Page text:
It is generally accepted that the increased concentrations of apolipoprotein (apo) B containing very low-density lipoproteins (VLDL) and low-density lipoproteins (LDL), and decreased levels of apo AI containing high-density lipoproteins (HDL) are correlated to atherosclerotic cardiovascular disease. Current evidence indicates that the post-translational apo-B degradative processes regulate the hepatic assembly and secretion of VLDL and the subsequent generation of LDL particles. The availability of triglycerides (TG) for the addition to apo B during intracellular processing appears to play a central role in targeting apo B for either intracellular degradation or assembly and secretion as VLDL particles. Based on the availability of TG, the liver secretes either dense TG-poor VLDL2 or large TG-rich VLDL1 particles, and these particles serve as precursors for the formation of more buoyant or small, dense LDL particles by lipid transfer protein- and hepatic lipase-mediated processes. HDLs are a heterogenous class of lipoproteins, and apo AI (the major protein of HDL) participates in reverse cholesterol transport, a process by which excess cholesterol is eliminated. Recent studies indicate that HDL particles containing only apo A-I (LPA-I) are more effective in reverse cholesterol transport and more anti-atherogenic than HDL particles containing both apo A-I and apo A-II (LPA-I+A-II).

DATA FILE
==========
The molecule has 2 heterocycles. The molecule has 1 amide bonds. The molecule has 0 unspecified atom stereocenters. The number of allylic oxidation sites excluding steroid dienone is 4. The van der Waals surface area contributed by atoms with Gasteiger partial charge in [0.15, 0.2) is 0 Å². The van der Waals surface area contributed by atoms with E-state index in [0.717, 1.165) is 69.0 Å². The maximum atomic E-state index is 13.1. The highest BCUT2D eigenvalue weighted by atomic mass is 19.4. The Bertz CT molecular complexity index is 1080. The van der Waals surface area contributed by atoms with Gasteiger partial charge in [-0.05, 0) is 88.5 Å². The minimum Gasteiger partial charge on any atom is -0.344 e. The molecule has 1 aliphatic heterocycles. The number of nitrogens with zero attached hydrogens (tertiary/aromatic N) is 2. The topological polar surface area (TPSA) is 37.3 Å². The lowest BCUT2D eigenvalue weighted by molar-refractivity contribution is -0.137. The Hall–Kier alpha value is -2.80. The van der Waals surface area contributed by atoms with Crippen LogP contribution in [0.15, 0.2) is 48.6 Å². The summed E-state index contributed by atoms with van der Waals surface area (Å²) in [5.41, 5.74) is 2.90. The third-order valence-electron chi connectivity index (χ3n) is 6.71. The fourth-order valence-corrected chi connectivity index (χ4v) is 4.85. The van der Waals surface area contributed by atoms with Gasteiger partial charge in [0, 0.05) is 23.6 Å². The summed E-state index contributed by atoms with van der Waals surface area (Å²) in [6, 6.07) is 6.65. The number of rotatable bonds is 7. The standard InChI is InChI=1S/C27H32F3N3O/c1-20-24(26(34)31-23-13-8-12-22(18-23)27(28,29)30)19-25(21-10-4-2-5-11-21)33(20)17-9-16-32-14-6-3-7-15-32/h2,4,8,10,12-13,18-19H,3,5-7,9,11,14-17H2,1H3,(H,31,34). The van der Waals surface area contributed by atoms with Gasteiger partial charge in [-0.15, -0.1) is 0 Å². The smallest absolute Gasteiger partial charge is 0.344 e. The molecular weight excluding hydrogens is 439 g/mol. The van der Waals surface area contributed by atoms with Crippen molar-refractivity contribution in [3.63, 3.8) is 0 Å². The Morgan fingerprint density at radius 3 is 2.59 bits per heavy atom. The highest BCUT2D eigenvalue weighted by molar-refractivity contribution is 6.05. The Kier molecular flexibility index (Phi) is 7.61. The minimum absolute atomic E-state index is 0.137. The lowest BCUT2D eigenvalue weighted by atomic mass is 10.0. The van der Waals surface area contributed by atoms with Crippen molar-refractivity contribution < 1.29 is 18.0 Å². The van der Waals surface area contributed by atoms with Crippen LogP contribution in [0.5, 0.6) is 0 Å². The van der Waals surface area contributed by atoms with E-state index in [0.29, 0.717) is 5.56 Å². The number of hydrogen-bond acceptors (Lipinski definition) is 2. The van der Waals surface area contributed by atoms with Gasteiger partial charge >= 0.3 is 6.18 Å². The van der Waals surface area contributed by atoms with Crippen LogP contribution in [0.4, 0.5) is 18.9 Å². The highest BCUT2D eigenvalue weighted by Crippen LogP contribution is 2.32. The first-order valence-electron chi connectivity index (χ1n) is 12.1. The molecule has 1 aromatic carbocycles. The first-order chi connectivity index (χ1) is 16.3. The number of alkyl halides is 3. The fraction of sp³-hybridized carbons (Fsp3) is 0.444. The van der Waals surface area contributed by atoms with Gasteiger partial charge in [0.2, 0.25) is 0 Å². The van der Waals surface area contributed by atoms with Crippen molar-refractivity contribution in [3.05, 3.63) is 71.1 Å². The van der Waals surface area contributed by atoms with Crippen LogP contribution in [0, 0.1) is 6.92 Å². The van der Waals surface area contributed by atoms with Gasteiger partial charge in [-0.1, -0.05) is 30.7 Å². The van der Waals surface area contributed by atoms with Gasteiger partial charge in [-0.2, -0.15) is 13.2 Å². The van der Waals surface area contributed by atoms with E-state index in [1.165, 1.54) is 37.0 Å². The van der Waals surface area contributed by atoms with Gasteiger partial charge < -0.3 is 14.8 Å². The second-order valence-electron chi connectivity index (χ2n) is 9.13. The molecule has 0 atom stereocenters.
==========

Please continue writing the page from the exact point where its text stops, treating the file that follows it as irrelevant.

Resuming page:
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Kamanna, V.S., Kashyap, M.L. Mechanism of action of niacin on lipoprotein metabolism. Curr Atheroscler Rep 2, 36–46 (2000). https://doi.org/10.1007/s11883-000-0093-1
- Reverse Cholesterol Transport
- Nonstatin Drug
- VLDL Assembly